Disemballerina ~ Poison Gown

Poison GownWhen we last reviewed Portland, Oregon’s chamber metal trio Disemballerina, we concentrated on the politics of art and the blurring of gender.  This time out, the band seems to want fans to concentrate on its music.  This is a welcome development at the right time in the band’s history, as it removes all extraneous features to concentrate on the emotional core.  Not so the physical album, which is embroidered with human hair; the band remembers from whence it came, and preserves a gothic sensibility in its presentation.  Such can also be gleaned from the cover art, in which doll hands stretch toward the heavens while a velvet gown lies draped in the foreground.  This gown refers to an assassination attempt on Queen Elizabeth I, as portrayed in the 1998 film Elizabeth: a deadly dress decorated with arsenic.  History is filled with such unusual (and occasionally successful) assaults, from smallpox blankets to exploding cigars, but this one may well have been a fanciful fiction.  Still, the story remains compelling, and it’s a fine basis for a theatrical recreation.

The sound of Disemballerina is now stretching in the direction of 3epkano, and we feel that it may be the perfect sound with which to score silent films.  The sense of drama is intact, as is the clear pacing, with deliberate highs and lows.  The courtly center of “La Folia” is the most Elizabethan segment, but the whole unfolds like a curtained plot.  The album’s highest peak arrives in “That Is The Head Of One Who Toyed With My Honor”, which features a (credited) machete as an instrument and a culminating cello line reminiscent of Fingathing’s Big Monsters Crush Cities.  The next peak is withheld until the close of the penultimate track, “Year of the Horse”, demonstrating the band’s mastery of restraint.  At half an hour, Poison Gown is not a long album, so the wait is not as long as it seems.  But at no point does the set seem staid; something is always lurking, always bubbling, always threatening to undo, with uncapped vial and unsheathed sword.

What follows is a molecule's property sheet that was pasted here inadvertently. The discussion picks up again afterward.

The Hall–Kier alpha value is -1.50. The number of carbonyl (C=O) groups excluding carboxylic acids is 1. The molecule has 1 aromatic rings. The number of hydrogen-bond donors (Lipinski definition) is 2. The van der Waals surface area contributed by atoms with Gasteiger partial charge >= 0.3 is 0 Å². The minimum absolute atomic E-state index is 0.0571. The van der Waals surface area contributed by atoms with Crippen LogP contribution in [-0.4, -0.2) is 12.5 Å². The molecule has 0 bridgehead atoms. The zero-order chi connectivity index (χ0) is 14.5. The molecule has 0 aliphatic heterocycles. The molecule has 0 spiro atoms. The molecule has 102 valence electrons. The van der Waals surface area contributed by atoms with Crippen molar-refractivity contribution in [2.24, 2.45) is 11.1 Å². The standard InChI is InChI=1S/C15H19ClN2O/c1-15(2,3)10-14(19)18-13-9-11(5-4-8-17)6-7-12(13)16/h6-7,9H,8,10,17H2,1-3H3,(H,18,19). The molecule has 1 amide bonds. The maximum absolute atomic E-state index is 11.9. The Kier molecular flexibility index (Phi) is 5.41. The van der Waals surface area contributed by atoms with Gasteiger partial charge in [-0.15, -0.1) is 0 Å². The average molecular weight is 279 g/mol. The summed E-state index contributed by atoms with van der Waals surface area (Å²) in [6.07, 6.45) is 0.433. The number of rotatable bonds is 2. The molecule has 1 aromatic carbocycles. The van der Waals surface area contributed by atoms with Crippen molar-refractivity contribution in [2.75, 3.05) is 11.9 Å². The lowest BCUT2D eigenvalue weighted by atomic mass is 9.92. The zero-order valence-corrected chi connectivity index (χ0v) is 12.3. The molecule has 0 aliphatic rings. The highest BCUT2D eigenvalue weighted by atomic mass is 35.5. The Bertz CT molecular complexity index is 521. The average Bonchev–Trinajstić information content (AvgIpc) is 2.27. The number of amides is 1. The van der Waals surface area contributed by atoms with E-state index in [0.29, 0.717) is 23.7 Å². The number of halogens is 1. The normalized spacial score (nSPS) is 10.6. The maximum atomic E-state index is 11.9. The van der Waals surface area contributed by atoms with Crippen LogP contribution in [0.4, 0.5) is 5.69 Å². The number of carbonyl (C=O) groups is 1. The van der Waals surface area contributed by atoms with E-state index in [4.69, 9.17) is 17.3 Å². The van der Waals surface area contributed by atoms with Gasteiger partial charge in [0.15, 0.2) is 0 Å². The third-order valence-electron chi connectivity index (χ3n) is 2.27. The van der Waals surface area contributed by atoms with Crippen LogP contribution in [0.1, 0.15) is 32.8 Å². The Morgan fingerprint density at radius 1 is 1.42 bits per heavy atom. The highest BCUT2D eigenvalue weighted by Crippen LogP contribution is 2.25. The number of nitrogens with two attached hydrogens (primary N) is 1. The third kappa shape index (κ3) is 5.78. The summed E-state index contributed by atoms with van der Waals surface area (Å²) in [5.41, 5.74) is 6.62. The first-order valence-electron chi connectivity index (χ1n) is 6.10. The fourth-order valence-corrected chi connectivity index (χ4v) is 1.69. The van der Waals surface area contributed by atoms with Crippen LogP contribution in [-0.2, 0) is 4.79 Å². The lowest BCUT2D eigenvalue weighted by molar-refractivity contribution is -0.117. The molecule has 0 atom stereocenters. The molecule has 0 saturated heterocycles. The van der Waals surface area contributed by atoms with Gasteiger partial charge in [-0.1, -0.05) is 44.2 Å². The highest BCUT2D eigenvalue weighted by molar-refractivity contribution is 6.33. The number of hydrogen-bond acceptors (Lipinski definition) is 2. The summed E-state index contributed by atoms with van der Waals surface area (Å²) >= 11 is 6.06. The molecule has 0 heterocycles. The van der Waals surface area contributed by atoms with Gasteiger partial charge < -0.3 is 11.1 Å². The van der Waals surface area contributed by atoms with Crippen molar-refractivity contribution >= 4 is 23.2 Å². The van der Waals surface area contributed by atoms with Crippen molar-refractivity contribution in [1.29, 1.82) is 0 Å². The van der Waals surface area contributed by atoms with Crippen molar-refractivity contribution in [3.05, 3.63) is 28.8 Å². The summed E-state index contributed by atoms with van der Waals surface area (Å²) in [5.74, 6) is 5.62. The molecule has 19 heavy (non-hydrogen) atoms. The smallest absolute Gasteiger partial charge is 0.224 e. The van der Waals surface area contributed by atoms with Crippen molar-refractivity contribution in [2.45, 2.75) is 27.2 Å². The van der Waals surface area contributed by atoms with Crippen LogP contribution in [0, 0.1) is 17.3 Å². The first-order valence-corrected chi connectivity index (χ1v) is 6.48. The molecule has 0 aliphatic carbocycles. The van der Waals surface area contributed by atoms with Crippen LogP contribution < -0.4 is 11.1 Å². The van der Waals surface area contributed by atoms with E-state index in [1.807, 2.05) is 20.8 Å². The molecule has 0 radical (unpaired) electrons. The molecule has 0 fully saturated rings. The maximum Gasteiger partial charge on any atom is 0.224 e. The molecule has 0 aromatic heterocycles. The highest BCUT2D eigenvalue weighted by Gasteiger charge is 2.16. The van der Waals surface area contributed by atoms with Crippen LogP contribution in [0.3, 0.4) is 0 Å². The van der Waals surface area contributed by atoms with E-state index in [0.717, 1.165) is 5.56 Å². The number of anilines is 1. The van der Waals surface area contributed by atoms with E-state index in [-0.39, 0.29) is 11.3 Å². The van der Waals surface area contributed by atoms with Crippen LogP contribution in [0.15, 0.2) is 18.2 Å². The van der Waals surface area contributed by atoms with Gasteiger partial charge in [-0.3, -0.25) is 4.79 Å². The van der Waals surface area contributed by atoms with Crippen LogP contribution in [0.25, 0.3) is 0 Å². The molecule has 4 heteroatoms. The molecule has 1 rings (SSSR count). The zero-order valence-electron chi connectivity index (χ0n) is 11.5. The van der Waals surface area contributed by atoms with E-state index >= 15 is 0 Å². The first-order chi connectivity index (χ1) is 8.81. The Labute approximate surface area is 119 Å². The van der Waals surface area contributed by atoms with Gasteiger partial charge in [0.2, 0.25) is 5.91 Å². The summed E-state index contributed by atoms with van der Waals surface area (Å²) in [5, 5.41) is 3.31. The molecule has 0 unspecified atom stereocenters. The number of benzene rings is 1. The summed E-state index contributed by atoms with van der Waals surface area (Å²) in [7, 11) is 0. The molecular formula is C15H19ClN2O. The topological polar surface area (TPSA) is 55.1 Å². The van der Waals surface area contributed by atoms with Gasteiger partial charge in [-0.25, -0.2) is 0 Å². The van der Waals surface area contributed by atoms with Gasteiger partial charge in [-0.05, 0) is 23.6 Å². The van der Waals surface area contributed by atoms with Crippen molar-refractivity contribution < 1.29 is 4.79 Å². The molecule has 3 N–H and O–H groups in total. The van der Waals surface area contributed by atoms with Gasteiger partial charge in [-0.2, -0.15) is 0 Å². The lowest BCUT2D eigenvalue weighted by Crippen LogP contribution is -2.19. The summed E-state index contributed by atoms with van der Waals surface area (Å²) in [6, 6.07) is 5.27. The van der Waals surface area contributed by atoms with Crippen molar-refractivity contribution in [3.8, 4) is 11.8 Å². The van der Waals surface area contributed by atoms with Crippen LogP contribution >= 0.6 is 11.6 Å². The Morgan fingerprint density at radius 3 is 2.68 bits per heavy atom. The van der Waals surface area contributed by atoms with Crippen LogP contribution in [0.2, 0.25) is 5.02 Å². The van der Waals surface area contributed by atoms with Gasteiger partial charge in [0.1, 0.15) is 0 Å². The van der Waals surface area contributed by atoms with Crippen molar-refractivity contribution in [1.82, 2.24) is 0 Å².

At this point, the band’s metal pedigree has almost disappeared, sublimated by a new maturity.  The only exception is the rather obvious price of $6.66 for the digital copy.  We think the trio is better than this and recommend a solid $6.50 or $7.  This isn’t devil music; this isn’t gender music; this is alluring chamber rock, with cello, viola, harp and guitar, without a single drum.  The unique setup deserves to be heard without gimmicks or associations.  Disemballerina is the rare band with a signature sound, and needs to start thinking of itself as bigger than its self-assigned niche.  Portland, OR is too small a playground for a trio with this big a sound.  (Richard Allen)

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